Letters on England HTML version

21. On The Earl Of Rochester And Mr. Waller
The Earl of Rochester's name is universally known. Mr. de St. Evremont has
made very frequent mention of him, but then he has represented this famous
nobleman in no other light than as the man of pleasure, as one who was the idol
of the fair; but, with regard to myself, I would willingly describe in him the man of
genius, the great poet. Among other pieces which display the shining
imagination, his lordship only could boast he wrote some satires on the same
subjects as those our celebrated Boileau made choice of. I do not know any
better method of improving the taste than to compare the productions of such
great geniuses as have exercised their talent on the same subject. Boileau
declaims as follows against human reason in his "Satire on Man:"
"Cependant a le voir plein de vapeurs legeres,
Soi-meme se bercer de ses propres chimeres,
Lui seul de la nature est la baze et l'appui,
Et le dixieme ciel ne tourne que pour lui.
De tous les animaux il est ici le maitre;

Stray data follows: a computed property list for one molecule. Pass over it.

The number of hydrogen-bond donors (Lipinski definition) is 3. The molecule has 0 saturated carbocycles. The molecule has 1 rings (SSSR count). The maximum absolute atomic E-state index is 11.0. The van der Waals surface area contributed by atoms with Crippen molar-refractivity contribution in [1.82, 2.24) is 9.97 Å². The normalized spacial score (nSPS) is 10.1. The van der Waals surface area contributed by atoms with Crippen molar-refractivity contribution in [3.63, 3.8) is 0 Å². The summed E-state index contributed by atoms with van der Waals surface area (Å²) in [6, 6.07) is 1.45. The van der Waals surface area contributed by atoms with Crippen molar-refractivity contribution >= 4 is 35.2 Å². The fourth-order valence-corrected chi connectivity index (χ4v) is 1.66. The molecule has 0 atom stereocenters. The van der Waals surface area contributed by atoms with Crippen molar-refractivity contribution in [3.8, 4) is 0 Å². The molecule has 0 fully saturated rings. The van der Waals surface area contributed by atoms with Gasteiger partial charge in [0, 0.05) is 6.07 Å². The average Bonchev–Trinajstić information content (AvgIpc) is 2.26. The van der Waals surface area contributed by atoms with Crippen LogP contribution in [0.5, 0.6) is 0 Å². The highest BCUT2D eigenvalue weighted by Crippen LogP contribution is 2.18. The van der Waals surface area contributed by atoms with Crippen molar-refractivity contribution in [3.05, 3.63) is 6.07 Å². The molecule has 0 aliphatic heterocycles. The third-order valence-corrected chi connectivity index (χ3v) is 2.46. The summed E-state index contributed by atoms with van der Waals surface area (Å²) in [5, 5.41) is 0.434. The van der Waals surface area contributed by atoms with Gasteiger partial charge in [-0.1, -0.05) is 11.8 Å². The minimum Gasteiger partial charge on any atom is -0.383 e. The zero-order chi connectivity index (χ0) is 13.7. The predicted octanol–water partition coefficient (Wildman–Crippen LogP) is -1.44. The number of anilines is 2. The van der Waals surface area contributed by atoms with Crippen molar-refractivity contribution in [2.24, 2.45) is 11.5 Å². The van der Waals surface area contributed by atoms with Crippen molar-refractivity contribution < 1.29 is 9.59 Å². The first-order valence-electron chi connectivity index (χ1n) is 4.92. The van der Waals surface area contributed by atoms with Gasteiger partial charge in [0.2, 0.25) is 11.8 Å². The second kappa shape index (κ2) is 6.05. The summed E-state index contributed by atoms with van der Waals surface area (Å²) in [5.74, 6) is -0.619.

Qui pourroit le nier, poursuis tu? Moi peut-etre.
Ce maitre pretendu qui leur donne des loix,
Ce roi des animaux, combien a-t'il de rois?"
"Yet, pleased with idle whimsies of his brain,
And puffed with pride, this haughty thing would fain
Be think himself the only stay and prop
That holds the mighty frame of Nature up.
The skies and stars his properties must seem,
* * *
Of all the creatures he's the lord, he cries.
* * *
And who is there, say you, that dares deny
So owned a truth? That may be, sir, do I.
* * *
This boasted monarch of the world who awes
The creatures here, and with his nod gives laws
This self-named king, who thus pretends to be
The lord of all, how many lords has he?"
OLDHAM, a little altered.
The Lord Rochester expresses himself, in his "Satire against Man," in pretty near
the following manner. But I must first desire you always to remember that the
versions I give you from the English poets are written with freedom and latitude,
and that the restraint of our versification, and the delicacies of the French tongue,